Get Rich Carefully

A Recommended Book by Jim Cramer for all investors Should Read

Why is this book recommended for investors?

Get Rich Carefully is one of our recommended books for investors.

Get Rich Carefully is one of our recommended books for investors.

Booyah there, Jim Cramer fans. Let's take a look at Jim Cramer's, "Get Rich Carefully." What is he telling you in his book?  First off, there's a difference between trading and investing. Those who trade could be day traders. They're in and out of funds or in and out of stocks, and they're looking for short-term gains, whereas investing is a long-term game I think that's what his purpose by saying, "get rich carefully" is, as opposed to, "get rich quick," which would be trading. His purpose is to encourage you to invest long-term, and you should do your own research.

 The lessons of "Get Rich Carefully" are the following: number one, conservative investors need not shy away from stocks. What Cramer says here in the book is that, as opposed to being reluctant ... Maybe you've inherited an IRA or a mutual fund from your family, so that's the extent of your investing knowledge. You know you've got some stock, but you're a bit shy about pulling the trigger and buying stock yourself. Well, the important thing is and I think one of the five lessons of this book is that whether you're a conservative or more of a loose trader, it doesn't matter. You still should not be afraid of stocks. There is research. There are things you can understand, like P/E, beta, priced earnings. There's charts that you can analyze and RSIs, etc., with terms that can be understood, even by the most average, conservative investor. That's one of the purposes of the book.

 Second lessons learned is that what Cramer calls "bankable." CEOs are hugely important. By the way, this is something, a very important principle at Angel Kings. The number one reason that we invest or don't invest into a startup company or in one of our venture capital rounds is whether or not the people are awesome. Is there somebody, a person that's leading the company, who's a trailblazer, who's a leader, a visionary? A nice thing I liked about the book is that Cramer finds bankable CEOs and says those are the ones that you should find. Those are the people that you need to follow because they're going to lead the company, and obviously they're in there for self-interest. I mean, let's make that clear. Of course they're there to make a profit. But there are types of CEOs out there, the types of CEOs we invest in at Angel Kings, that will be there for you from start to finish as you invest. Look for people. People matter.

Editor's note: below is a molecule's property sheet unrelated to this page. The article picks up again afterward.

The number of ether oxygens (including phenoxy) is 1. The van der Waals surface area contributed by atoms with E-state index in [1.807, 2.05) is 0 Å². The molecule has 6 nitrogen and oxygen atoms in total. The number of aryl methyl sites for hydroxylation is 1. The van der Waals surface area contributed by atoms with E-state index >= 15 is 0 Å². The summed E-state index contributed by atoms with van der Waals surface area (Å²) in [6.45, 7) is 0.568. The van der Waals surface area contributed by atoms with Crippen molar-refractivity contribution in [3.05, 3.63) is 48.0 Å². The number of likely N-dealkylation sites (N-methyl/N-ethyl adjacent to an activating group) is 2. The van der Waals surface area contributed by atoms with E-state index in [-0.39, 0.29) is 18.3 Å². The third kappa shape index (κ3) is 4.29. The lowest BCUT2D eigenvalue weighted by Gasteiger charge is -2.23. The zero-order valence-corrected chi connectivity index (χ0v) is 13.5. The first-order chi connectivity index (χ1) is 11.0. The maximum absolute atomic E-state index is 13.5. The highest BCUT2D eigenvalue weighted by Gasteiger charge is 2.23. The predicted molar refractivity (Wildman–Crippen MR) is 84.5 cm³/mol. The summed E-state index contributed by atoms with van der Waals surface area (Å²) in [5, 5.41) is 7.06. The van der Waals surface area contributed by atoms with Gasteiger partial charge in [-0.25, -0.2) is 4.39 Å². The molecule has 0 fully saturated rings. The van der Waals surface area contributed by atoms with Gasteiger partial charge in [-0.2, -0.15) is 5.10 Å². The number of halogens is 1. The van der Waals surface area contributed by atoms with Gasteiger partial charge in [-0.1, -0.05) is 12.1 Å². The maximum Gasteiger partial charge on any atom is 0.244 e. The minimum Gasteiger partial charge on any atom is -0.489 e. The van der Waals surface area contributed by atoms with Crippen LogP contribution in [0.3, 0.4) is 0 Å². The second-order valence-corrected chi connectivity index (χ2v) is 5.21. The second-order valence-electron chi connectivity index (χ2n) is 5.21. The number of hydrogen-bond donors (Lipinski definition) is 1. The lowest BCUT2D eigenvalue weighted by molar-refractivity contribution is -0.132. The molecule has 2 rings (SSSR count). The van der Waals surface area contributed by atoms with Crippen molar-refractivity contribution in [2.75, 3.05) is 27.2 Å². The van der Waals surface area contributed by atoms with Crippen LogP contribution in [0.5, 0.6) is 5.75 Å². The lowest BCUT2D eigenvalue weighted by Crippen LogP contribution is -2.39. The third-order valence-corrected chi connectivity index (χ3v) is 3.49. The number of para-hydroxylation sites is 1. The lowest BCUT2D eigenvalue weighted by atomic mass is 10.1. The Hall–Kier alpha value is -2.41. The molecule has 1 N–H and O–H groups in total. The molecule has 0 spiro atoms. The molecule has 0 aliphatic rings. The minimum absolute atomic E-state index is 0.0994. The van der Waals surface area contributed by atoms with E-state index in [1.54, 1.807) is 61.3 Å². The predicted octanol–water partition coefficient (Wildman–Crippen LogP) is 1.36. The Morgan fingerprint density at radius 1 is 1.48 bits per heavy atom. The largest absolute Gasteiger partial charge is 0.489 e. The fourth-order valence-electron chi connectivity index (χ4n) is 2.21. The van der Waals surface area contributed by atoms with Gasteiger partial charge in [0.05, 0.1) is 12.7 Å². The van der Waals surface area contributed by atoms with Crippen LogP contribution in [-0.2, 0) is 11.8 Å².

Is there a person that's leading the company, who's a trailblazer, who's a leader, a visionary?

What are the main takeaways of Jim Cramer's book, Get Rich Carefully?

What are the main takeaways of Jim Cramer's book, Get Rich Carefully?

 The third things is macro-trends and policies can affect the immediate course and the velocity of a stock, how fast it can move, up or down. So let's say Janet Yellen, the Fed Reserve chair, decides to raise interest rates or lower interest rates, whichever. They change the basis points. That can affect, otherwise, what would be a solid stock. You shouldn't take any umbrage to that. You shouldn't take any offense. It does happen. Even awesome companies like Home Depot, FedEx, some traditional ones like Cisco and Intel. No matter what happens, if the interest rates rise or go down ... If the interest rates go up, that's less money in the marketplace to invest in stocks. It's more expensive to borrow. I think the purpose here is that if you've done research and you've gotten your great five, ten stocks that you love, and you've done your research on macro-trends can affect it. The important thing is don't run away. If you believe in a company, you stick with it. 

You should not expect other people to put money into stocks for you.

"Get Rich Carefully" is a book that will give you an appetite for investing.

"Get Rich Carefully" is a book that will give you an appetite for investing.

 The fourth thing is do your own research. Do your own research. He talks about this on Mad Money, too. You should not expect other people, your investment advisor to just put money into stocks for you. You need to understand the core essence of stocks: terms, what they mean, how stock could go up, what a stock is, period. It's just a percentage of a company that's publicly traded. You've got to understand and do your own research on a company. Understand catalysts, right? Not just macroeconomic catalysts like I mentioned in number three but catalysts of how the market can be affected. Okay, so if, for whatever reason, you don't know anything about Home Depot ... Well, I'll tell you what. The best way to figure out whether Home Depot is going to be around ten, twenty years from now is to drive over to your local Home Depot, see how many people are there on an average day. I can tell you that the only time I've ever invested in a company is if I've actually used the product. Okay? You've got to be an active consumer and an active investor who understands and does their own research.

The fifth things is this: he might seem crazy, maybe he is a little bit, but he does research.  He admits his fault, and he keeps a long-term view on investing, not unlike Benjamin Graham, who has his own principles, as stated in one of the most popular books ever, "Intelligent Investor."  Even though Cramer's yelling on the screen, the purpose is to help you as an individual investor. Oftentimes he's wrong. Not all his picks are great, but the point is this: if you want a book that will give you an appetite for investing, it's a great book to get started. I definitely recommend it as a worthy read.

How can you apply Jim Cramer's lessons from his book to your investments?